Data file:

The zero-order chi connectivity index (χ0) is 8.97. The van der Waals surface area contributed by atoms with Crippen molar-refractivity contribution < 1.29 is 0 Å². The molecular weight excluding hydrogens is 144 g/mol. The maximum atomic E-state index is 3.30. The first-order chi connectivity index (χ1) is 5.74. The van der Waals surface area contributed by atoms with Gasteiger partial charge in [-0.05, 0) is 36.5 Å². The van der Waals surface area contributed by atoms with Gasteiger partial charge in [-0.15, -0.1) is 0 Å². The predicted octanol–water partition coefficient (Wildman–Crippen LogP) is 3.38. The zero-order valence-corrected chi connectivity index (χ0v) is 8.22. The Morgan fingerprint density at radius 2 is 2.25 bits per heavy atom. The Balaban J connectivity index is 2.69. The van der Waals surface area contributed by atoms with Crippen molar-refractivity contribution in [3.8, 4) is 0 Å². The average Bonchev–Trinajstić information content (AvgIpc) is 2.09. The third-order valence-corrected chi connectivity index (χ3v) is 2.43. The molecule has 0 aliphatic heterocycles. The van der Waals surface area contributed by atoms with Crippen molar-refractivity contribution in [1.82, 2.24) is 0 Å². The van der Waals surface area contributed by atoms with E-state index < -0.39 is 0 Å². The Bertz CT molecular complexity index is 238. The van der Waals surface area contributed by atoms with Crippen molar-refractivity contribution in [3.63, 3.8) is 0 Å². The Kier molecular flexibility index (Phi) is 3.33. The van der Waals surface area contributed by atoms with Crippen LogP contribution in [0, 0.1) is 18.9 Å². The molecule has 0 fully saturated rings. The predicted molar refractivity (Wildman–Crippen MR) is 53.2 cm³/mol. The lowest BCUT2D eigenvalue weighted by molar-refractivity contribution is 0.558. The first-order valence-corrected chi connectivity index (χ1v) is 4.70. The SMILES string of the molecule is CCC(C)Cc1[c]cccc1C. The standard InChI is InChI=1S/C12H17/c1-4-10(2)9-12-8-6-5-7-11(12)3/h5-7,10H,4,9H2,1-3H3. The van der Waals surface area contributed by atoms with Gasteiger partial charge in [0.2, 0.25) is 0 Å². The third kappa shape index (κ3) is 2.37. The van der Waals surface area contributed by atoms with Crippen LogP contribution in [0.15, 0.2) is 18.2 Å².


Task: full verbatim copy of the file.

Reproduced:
The zero-order chi connectivity index (χ0) is 8.97. The van der Waals surface area contributed by atoms with Crippen molar-refractivity contribution < 1.29 is 0 Å². The molecular weight excluding hydrogens is 144 g/mol. The maximum atomic E-state index is 3.30. The first-order chi connectivity index (χ1) is 5.74. The van der Waals surface area contributed by atoms with Gasteiger partial charge in [-0.05, 0) is 36.5 Å². The van der Waals surface area contributed by atoms with Gasteiger partial charge in [-0.15, -0.1) is 0 Å². The predicted octanol–water partition coefficient (Wildman–Crippen LogP) is 3.38. The zero-order valence-corrected chi connectivity index (χ0v) is 8.22. The Morgan fingerprint density at radius 2 is 2.25 bits per heavy atom. The Balaban J connectivity index is 2.69. The van der Waals surface area contributed by atoms with Crippen molar-refractivity contribution in [3.8, 4) is 0 Å². The average Bonchev–Trinajstić information content (AvgIpc) is 2.09. The third-order valence-corrected chi connectivity index (χ3v) is 2.43. The molecule has 0 aliphatic heterocycles. The van der Waals surface area contributed by atoms with Crippen molar-refractivity contribution in [1.82, 2.24) is 0 Å². The van der Waals surface area contributed by atoms with E-state index < -0.39 is 0 Å². The Bertz CT molecular complexity index is 238. The van der Waals surface area contributed by atoms with Crippen molar-refractivity contribution in [3.63, 3.8) is 0 Å². The Kier molecular flexibility index (Phi) is 3.33. The van der Waals surface area contributed by atoms with Crippen LogP contribution in [0, 0.1) is 18.9 Å². The molecule has 0 fully saturated rings. The predicted molar refractivity (Wildman–Crippen MR) is 53.2 cm³/mol. The lowest BCUT2D eigenvalue weighted by molar-refractivity contribution is 0.558. The first-order valence-corrected chi connectivity index (χ1v) is 4.70. The SMILES string of the molecule is CCC(C)Cc1[c]cccc1C. The standard InChI is InChI=1S/C12H17/c1-4-10(2)9-12-8-6-5-7-11(12)3/h5-7,10H,4,9H2,1-3H3. The van der Waals surface area contributed by atoms with Gasteiger partial charge in [0.2, 0.25) is 0 Å². The third kappa shape index (κ3) is 2.37. The van der Waals surface area contributed by atoms with Crippen LogP contribution in [0.15, 0.2) is 18.2 Å².